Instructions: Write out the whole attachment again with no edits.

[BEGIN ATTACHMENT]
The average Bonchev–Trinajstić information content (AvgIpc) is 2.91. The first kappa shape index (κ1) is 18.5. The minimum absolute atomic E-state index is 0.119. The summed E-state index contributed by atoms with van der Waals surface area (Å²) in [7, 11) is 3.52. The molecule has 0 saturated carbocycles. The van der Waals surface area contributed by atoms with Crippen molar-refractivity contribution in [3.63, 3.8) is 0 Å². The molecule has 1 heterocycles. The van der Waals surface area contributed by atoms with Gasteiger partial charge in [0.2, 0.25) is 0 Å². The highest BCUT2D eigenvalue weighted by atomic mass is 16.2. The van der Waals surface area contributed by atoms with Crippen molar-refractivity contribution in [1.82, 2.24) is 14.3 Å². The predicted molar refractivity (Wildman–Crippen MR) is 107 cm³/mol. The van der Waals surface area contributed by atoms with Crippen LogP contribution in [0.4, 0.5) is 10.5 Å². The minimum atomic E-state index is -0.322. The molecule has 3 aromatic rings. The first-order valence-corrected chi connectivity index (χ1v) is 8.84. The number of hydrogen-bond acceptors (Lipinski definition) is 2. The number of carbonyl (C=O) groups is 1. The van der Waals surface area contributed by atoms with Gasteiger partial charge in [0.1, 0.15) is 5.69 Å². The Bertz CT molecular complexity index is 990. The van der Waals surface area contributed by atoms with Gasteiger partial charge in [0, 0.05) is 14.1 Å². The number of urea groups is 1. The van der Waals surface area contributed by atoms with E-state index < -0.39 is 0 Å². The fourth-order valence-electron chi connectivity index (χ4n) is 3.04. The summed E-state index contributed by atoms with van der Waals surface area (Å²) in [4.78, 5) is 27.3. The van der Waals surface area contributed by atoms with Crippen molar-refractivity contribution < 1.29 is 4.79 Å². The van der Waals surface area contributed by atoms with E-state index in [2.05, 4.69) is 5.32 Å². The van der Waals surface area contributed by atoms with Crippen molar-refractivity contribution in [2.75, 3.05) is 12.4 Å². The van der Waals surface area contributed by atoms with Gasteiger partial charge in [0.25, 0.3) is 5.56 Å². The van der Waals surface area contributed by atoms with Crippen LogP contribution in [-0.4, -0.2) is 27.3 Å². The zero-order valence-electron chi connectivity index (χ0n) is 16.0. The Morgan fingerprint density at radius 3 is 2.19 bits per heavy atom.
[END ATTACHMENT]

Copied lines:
The average Bonchev–Trinajstić information content (AvgIpc) is 2.91. The first kappa shape index (κ1) is 18.5. The minimum absolute atomic E-state index is 0.119. The summed E-state index contributed by atoms with van der Waals surface area (Å²) in [7, 11) is 3.52. The molecule has 0 saturated carbocycles. The van der Waals surface area contributed by atoms with Crippen molar-refractivity contribution in [3.63, 3.8) is 0 Å². The molecule has 1 heterocycles. The van der Waals surface area contributed by atoms with Gasteiger partial charge in [0.2, 0.25) is 0 Å². The highest BCUT2D eigenvalue weighted by atomic mass is 16.2. The van der Waals surface area contributed by atoms with Crippen molar-refractivity contribution in [1.82, 2.24) is 14.3 Å². The predicted molar refractivity (Wildman–Crippen MR) is 107 cm³/mol. The van der Waals surface area contributed by atoms with Crippen LogP contribution in [0.4, 0.5) is 10.5 Å². The minimum atomic E-state index is -0.322. The molecule has 3 aromatic rings. The first-order valence-corrected chi connectivity index (χ1v) is 8.84. The number of hydrogen-bond acceptors (Lipinski definition) is 2. The number of carbonyl (C=O) groups is 1. The van der Waals surface area contributed by atoms with Gasteiger partial charge in [0.1, 0.15) is 5.69 Å². The Bertz CT molecular complexity index is 990. The van der Waals surface area contributed by atoms with Gasteiger partial charge in [0, 0.05) is 14.1 Å². The number of urea groups is 1. The van der Waals surface area contributed by atoms with E-state index < -0.39 is 0 Å². The fourth-order valence-electron chi connectivity index (χ4n) is 3.04. The summed E-state index contributed by atoms with van der Waals surface area (Å²) in [4.78, 5) is 27.3. The van der Waals surface area contributed by atoms with Crippen molar-refractivity contribution < 1.29 is 4.79 Å². The van der Waals surface area contributed by atoms with E-state index in [2.05, 4.69) is 5.32 Å². The van der Waals surface area contributed by atoms with Crippen molar-refractivity contribution in [2.75, 3.05) is 12.4 Å². The van der Waals surface area contributed by atoms with Gasteiger partial charge in [0.25, 0.3) is 5.56 Å². The van der Waals surface area contributed by atoms with Crippen LogP contribution in [-0.4, -0.2) is 27.3 Å². The zero-order valence-electron chi connectivity index (χ0n) is 16.0. The Morgan fingerprint density at radius 3 is 2.19 bits per heavy atom.